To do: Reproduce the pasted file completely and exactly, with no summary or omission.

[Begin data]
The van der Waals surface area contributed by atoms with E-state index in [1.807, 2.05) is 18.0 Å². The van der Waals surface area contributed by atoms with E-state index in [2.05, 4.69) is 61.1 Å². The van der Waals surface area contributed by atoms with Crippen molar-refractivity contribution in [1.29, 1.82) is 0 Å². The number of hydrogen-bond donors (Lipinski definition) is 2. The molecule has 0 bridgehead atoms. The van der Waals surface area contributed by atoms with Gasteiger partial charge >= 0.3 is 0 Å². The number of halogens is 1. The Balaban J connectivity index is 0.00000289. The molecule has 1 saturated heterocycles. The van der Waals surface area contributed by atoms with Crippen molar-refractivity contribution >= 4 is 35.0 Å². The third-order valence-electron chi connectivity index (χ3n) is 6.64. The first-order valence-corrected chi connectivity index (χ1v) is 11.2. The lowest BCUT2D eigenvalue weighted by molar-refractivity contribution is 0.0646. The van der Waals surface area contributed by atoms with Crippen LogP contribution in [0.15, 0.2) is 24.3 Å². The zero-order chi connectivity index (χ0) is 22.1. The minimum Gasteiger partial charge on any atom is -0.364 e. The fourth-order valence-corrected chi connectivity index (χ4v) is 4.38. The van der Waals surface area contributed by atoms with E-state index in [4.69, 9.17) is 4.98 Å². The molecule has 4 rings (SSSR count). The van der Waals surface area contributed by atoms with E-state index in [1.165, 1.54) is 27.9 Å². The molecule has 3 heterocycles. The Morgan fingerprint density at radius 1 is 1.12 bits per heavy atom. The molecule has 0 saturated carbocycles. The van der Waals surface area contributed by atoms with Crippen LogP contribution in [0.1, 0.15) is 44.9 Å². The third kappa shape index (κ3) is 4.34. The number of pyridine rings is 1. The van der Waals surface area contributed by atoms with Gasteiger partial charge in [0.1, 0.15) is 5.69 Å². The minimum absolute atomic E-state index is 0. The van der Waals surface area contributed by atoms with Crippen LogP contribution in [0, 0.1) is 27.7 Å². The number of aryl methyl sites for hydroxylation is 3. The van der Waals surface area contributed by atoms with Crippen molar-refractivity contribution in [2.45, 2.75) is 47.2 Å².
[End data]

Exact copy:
The van der Waals surface area contributed by atoms with E-state index in [1.807, 2.05) is 18.0 Å². The van der Waals surface area contributed by atoms with E-state index in [2.05, 4.69) is 61.1 Å². The van der Waals surface area contributed by atoms with Crippen molar-refractivity contribution in [1.29, 1.82) is 0 Å². The number of hydrogen-bond donors (Lipinski definition) is 2. The molecule has 0 bridgehead atoms. The van der Waals surface area contributed by atoms with Gasteiger partial charge >= 0.3 is 0 Å². The number of halogens is 1. The Balaban J connectivity index is 0.00000289. The molecule has 1 saturated heterocycles. The van der Waals surface area contributed by atoms with Crippen molar-refractivity contribution >= 4 is 35.0 Å². The third-order valence-electron chi connectivity index (χ3n) is 6.64. The first-order valence-corrected chi connectivity index (χ1v) is 11.2. The lowest BCUT2D eigenvalue weighted by molar-refractivity contribution is 0.0646. The van der Waals surface area contributed by atoms with Crippen LogP contribution in [0.15, 0.2) is 24.3 Å². The zero-order chi connectivity index (χ0) is 22.1. The minimum Gasteiger partial charge on any atom is -0.364 e. The fourth-order valence-corrected chi connectivity index (χ4v) is 4.38. The van der Waals surface area contributed by atoms with E-state index in [4.69, 9.17) is 4.98 Å². The molecule has 4 rings (SSSR count). The van der Waals surface area contributed by atoms with E-state index in [1.165, 1.54) is 27.9 Å². The molecule has 3 heterocycles. The Morgan fingerprint density at radius 1 is 1.12 bits per heavy atom. The molecule has 0 saturated carbocycles. The van der Waals surface area contributed by atoms with Crippen LogP contribution in [0.1, 0.15) is 44.9 Å². The third kappa shape index (κ3) is 4.34. The number of pyridine rings is 1. The van der Waals surface area contributed by atoms with Gasteiger partial charge in [0.1, 0.15) is 5.69 Å². The minimum absolute atomic E-state index is 0. The van der Waals surface area contributed by atoms with Crippen LogP contribution in [0, 0.1) is 27.7 Å². The number of aryl methyl sites for hydroxylation is 3. The van der Waals surface area contributed by atoms with Crippen molar-refractivity contribution in [2.45, 2.75) is 47.2 Å².